When I dig in to research a topic for the Rant, it’s a bit like American Pickers with Mike and Frank, but not drama. Pickers cover thousands of square feet of junk or treasure. I suppose the contents of this blog could be described as thousands of words of junk or treasure. This week we “pick” the last bits from the research that came from the paper, Climatic Impacts of Wind Power.
This week we examine data representing the Midcontinent Independent System Operator’s (MISO) load and wind supply curves.
First, the MISO territory is enormous, stretching from the Gulf of Mexico almost to the Arctic Circle. It contains maybe half the prime real estate for wind generation in the North Central tier of states including Iowa, Minnesota and the Dakotas. here is nothing there to stop the wind. Believe me. As I returned to my Alma Mater, South Dakota State University in Brookings, a couple of years ago, I realized that I could see the curvature of the earth out there.
This first plot shows average hourly loads for MISO, by month. The blue curve towering on top represents July. The brown line just below it, August.
The second plot shows hourly loads by month for July and August, plus wind generation in the same months. I added October to demonstrate the difference in wind output when it is needed much less compared to when it is needed much more in July and August. NOTE: the wind numbers are represented on the right axis to more clearly show this timing effects.
I reported that wind generation craters in August when we have the highest loads in the Midcontinent. That was demonstrated with a curve that shows total generation by month. Looking a little deeper, since I collected a lot of junk for this series of posts, we see that it not only bombs for the month, it bombs the rubble for time-of-day generation as well. During peak load periods, wind delivers the least power, on average, for the entire year.
The next plot puts the wind and load on the same axis.
Coincidence Factors and Need
In the efficiency world, we live by goofy things called benefit/cost ratios and coincident peak demand. According to the almighty Uniform Methods Project, coincidence factor “is the ratio of the population’s demand at the time of the system peak to its non-coincident peak demand.” For a supply-side resource, simply replace the word “demand” with the word “supply” in the UMP definition, and we have what we could call the supply-side coincidence factor.
UMP definition, and we have what we could call the supply-side coincidence factor.
The higher the peak coincidence factor for an energy-saving measure (lighting replacement, etc.) the better. Why? Because it knocks down peak demand, which has a big impact on avoided cost. Reducing peak demand reduces the need for generating, transmission, and distribution equipment, and their associated costs.
A good coincidence factor for an efficiency measure might be 70% or higher. An example of a measure with poor coincidence factors is parking-lot lighting. The lights are used completely outside of peak hours, which as you can see above, is July, between 3:00 and 7:00 PM. There’s a reason fireworks start at 10:00 PM in July.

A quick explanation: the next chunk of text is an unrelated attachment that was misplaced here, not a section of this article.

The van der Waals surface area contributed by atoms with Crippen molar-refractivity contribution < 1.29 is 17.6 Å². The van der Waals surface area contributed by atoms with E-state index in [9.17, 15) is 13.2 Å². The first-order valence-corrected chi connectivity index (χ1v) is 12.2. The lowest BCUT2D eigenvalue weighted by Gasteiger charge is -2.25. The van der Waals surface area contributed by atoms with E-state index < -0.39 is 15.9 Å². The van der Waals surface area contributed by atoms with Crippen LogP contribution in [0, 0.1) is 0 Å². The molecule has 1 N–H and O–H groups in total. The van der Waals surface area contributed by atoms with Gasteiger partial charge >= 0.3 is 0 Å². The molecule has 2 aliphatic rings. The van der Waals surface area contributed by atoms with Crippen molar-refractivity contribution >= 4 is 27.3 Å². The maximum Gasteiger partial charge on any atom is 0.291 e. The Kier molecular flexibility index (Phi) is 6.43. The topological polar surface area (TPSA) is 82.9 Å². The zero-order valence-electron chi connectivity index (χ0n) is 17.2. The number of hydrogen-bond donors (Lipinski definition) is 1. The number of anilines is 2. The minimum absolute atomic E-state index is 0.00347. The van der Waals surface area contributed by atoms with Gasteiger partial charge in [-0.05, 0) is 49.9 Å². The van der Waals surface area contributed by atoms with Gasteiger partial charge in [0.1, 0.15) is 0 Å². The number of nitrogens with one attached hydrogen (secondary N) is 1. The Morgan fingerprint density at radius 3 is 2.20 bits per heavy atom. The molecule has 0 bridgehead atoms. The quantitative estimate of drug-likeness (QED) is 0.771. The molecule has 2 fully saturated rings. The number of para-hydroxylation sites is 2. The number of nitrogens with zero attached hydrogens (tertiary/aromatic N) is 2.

What is the equivalent coincidence factor for wind?
That is, the average power produced at 5:00 PM in July divided by the peak wind production for the year. Incidentally and quite amazingly, if I take the average wind generation and divide by an assumed capacity factor (average kW divided by nameplate kW) of 40%, I get the same number to three digits. That is amazing to me.
Generating Cost Comparison
Finally, let’s compare the levelized cost of electricity production, including first cost, fuel cost, fixed operations and maintenance (O&M), and added transmission cost. I produced the next chart with data from the Institute for Energy Research. I am not sure what their agenda is, but their data for wind and combined cycle electricity costs are very close to what the Energy Information Administration posts.
The fuel cost shown is quite high for natural gas. Per my calculations, $5 natural gas at 60% efficiency for mediocre combined cycle plant efficiency is only about $28 per MWh, compared to the $45 shown. My costs are representative of those today. The current cost of all future fuel costs is heavily dependent on guesses for future prices and an assumed discount rate. I guess this answers my question, from August, is wind plus transmission cheaper than fuel?
The capital cost for wind is 4.1 times the capital cost for natural gas on a kWh (energy) basis. For a coincidence or dispatchability factor of 100% for natural gas and 18.5% for wind, the capacity cost for wind meeting peak load is 8.5 times the cost for natural gas meeting peak load.
Let’s roll all this together in one easy cost comparison for energy (kWh) and capacity to meet loads during peak periods of 5:00 PM in the July MISO region. The combined cycle natural gas plant is the basis for comparison for capacity (MW) and energy (MWh).
The efficiency data shown come from Lazard for energy cost. For capacity cost, I used a coincidence factor of 0.7 and an average useful life of 13 years per Lawrence Berkeley National Lab.
Why are wind farms so prolific?